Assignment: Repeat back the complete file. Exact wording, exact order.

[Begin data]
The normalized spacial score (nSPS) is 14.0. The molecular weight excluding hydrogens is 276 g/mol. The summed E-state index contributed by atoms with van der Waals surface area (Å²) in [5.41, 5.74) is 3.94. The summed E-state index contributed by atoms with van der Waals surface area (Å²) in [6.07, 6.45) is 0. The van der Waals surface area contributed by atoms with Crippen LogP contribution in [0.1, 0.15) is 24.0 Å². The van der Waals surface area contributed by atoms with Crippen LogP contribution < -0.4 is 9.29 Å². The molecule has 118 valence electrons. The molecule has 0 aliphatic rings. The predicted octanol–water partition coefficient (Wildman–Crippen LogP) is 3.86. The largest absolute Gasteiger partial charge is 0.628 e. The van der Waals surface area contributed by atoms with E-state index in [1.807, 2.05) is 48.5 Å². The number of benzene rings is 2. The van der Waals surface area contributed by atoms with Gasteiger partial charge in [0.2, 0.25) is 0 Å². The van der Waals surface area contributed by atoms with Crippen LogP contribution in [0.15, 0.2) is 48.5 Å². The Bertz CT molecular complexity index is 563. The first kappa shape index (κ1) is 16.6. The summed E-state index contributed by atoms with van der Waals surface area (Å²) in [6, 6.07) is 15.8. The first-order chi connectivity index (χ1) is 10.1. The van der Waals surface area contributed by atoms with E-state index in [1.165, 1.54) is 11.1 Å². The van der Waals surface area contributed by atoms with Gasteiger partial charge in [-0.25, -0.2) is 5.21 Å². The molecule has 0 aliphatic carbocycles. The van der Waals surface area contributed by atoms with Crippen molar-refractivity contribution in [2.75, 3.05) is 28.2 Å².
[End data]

The normalized spacial score (nSPS) is 14.0. The molecular weight excluding hydrogens is 276 g/mol. The summed E-state index contributed by atoms with van der Waals surface area (Å²) in [5.41, 5.74) is 3.94. The summed E-state index contributed by atoms with van der Waals surface area (Å²) in [6.07, 6.45) is 0. The van der Waals surface area contributed by atoms with Crippen LogP contribution in [0.1, 0.15) is 24.0 Å². The van der Waals surface area contributed by atoms with Crippen LogP contribution < -0.4 is 9.29 Å². The molecule has 118 valence electrons. The molecule has 0 aliphatic rings. The predicted octanol–water partition coefficient (Wildman–Crippen LogP) is 3.86. The largest absolute Gasteiger partial charge is 0.628 e. The van der Waals surface area contributed by atoms with E-state index in [1.807, 2.05) is 48.5 Å². The number of benzene rings is 2. The van der Waals surface area contributed by atoms with Gasteiger partial charge in [0.2, 0.25) is 0 Å². The van der Waals surface area contributed by atoms with Crippen LogP contribution in [0.15, 0.2) is 48.5 Å². The Bertz CT molecular complexity index is 563. The first kappa shape index (κ1) is 16.6. The summed E-state index contributed by atoms with van der Waals surface area (Å²) in [6, 6.07) is 15.8. The first-order chi connectivity index (χ1) is 10.1. The van der Waals surface area contributed by atoms with E-state index in [1.165, 1.54) is 11.1 Å². The van der Waals surface area contributed by atoms with Gasteiger partial charge in [-0.25, -0.2) is 5.21 Å². The molecule has 0 aliphatic carbocycles. The van der Waals surface area contributed by atoms with Crippen molar-refractivity contribution in [2.75, 3.05) is 28.2 Å².